Wife Tending Stove???

Modern and vintage hand fired coal stove are similar to a wood stove and in some cases can burn either. They need to be regulated and fed by hand usually every 12 to 24 hours depending on your usage. They require no power to operate making them ideal for rural settings with long power outages.
bill4117
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Post Tue. Dec. 11, 2007 5:41 pm

how many of you guys have wife that can and will tend a handfired when you are unavailable??? im asking because ive been working with my wife and she has got it down. she called me today when she thought she may have shook all the fire out and we went over the recovery steps over the phone, let's say I came home to a 92 degree house. woohooo. boy this really takes a load off my mind during the day.

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sparky
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Post Tue. Dec. 11, 2007 5:54 pm

I have just such a wife.
I have to deal with her different terms like "thingys" and "flappers" but she can keep a fire going.
Don't think she would deal with starting a fire from scratch or advanced dieing fire saving but I think I'll keep her anyways.
"If a man says something in the woods and a women isn't there to here it ...... is he still wrong?"

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Larry E.
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Post Tue. Dec. 11, 2007 6:04 pm

HEY YOU GUYS - It's role reversal here....I'm the stove tender (wife) and I have to talk to my HUSBAND over the phone about stove recovery techniques if he gets home before me and finds an issue. Of course now that we sold our Majestic (pictured below) which was not air tight by any means and now have a new Harman TLC2000 there haven't been any recovery calls needed so even HE can manage the fire now. LOL. I still love the old Majestic but was worried about it glowing red all the time.

Lory
ParkerFord, PA

You can't strengthen the weak by weakening the strong.
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coaledsweat
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Post Tue. Dec. 11, 2007 6:33 pm

Larry E. wrote:HEY YOU GUYS - It's role reversal here....I'm the stove tender (wife) and I have to talk to my HUSBAND over the phone about stove recovery techniques if he gets home before me and finds an issue.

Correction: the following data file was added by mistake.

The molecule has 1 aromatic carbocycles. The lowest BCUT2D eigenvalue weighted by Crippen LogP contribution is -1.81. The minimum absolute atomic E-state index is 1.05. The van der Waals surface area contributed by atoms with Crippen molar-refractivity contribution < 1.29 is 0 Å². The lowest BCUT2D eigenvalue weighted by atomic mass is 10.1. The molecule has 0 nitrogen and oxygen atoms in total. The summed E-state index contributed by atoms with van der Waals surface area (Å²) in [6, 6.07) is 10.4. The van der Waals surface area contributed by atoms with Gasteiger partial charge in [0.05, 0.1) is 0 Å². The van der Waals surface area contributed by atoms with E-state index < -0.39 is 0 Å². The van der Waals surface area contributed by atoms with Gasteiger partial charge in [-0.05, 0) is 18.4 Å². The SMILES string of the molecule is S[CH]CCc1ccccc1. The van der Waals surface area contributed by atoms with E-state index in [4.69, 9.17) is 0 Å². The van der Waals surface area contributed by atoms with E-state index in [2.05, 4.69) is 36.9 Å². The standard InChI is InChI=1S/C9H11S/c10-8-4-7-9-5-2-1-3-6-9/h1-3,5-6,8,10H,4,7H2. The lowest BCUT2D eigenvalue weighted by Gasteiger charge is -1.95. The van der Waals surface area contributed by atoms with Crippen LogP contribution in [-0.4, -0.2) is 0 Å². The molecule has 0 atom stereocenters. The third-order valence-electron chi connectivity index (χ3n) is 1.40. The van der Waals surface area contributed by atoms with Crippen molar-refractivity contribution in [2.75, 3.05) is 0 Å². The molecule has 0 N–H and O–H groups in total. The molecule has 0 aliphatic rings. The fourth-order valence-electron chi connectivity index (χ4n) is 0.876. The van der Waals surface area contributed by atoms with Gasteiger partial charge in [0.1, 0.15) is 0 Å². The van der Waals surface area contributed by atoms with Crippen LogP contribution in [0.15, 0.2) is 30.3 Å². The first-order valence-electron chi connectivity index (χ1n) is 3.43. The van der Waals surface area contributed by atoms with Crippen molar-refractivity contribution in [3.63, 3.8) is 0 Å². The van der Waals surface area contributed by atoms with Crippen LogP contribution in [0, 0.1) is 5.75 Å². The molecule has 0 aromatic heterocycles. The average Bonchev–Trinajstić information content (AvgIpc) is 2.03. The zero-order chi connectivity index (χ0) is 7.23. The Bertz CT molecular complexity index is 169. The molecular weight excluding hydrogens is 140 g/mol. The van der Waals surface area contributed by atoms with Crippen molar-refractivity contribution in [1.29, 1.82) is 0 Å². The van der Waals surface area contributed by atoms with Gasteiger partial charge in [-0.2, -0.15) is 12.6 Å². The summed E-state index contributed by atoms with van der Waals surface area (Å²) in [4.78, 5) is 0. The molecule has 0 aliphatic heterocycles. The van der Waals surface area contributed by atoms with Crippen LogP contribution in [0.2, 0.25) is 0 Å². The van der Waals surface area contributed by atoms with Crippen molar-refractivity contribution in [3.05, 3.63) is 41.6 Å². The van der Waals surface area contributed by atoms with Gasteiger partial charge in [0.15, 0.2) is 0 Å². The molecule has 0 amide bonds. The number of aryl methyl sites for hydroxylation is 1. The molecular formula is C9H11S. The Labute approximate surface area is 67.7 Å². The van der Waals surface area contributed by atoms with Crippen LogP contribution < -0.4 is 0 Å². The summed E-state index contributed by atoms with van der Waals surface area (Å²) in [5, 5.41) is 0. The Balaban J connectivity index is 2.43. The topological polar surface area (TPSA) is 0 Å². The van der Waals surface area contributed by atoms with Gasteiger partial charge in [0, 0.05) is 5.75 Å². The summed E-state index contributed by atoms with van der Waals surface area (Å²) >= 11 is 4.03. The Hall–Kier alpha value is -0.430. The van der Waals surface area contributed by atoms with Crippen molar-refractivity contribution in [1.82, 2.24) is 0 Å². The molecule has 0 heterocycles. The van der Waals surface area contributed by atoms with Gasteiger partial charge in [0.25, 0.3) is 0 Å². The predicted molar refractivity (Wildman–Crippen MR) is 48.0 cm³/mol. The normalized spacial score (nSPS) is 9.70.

I think the coalman will back me up on this, but I read somewhere that in the old days (coal's heyday), the wife was the one who knew how to tend the fire. When the husbands were home on the weekends, they would fool around with it and screw everything up. Then the wife would have more work straightening out the mess he made of it. :D
Nothing is impossible for people who don't have to do it themselves.

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CoalHeat
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Baseburners & Antiques: Sears Signal Oak 15 & Andes Kitchen Range
Coal Size/Type: Rice and Chestnut
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Location: Stillwater, New Jersey

Post Tue. Dec. 11, 2007 8:29 pm

My wife generally is in charge of the wood stove. I tend the coal burner. She will work at it if I'm gone for a long time, though. She is still kind of stuck on treating it like a wood stove. She did well today, the stove was still burning when I got home and she had shoveled more coal into the scuttle, but the bed was only about 2 inches deep. I have to remind her that it's not like a wood stove, you don't control the burn by how much fuel you place in the stove.
Heating a circa 1832 farmhouse with a Harman Magnafire Mark I & a 1959 EFM 350 (heating DHW).
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Mastiffman
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Post Wed. Dec. 12, 2007 10:15 am

Mine is over her fear of adding coal if I'm not here, but still refuses to empty the ash.
Since she gets up and hour before me I'm happy that she'll open the air a turn so it's nice and toasty when I come down.

Steve

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Richard S.
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Post Wed. Dec. 12, 2007 10:31 am

coaledsweat wrote:I think the coalman will back me up on this, but I read somewhere that in the old days (coal's heyday), the wife was the one who knew how to tend the fire.
Yes, I'm sure my Grandmother could probably show even the "experts" here a thing or two about using a hand fired stove.
"The difference between stupidity and genius is that genius has its limits."

- Albert Einstein

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Richard S.
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Post Wed. Dec. 12, 2007 10:36 am

Larry E. wrote:HEY YOU GUYS - It's role reversal here....I'm the stove tender (wife) and I have to talk to my HUSBAND over the phone about stove recovery techniques if he gets home before me and finds an issue.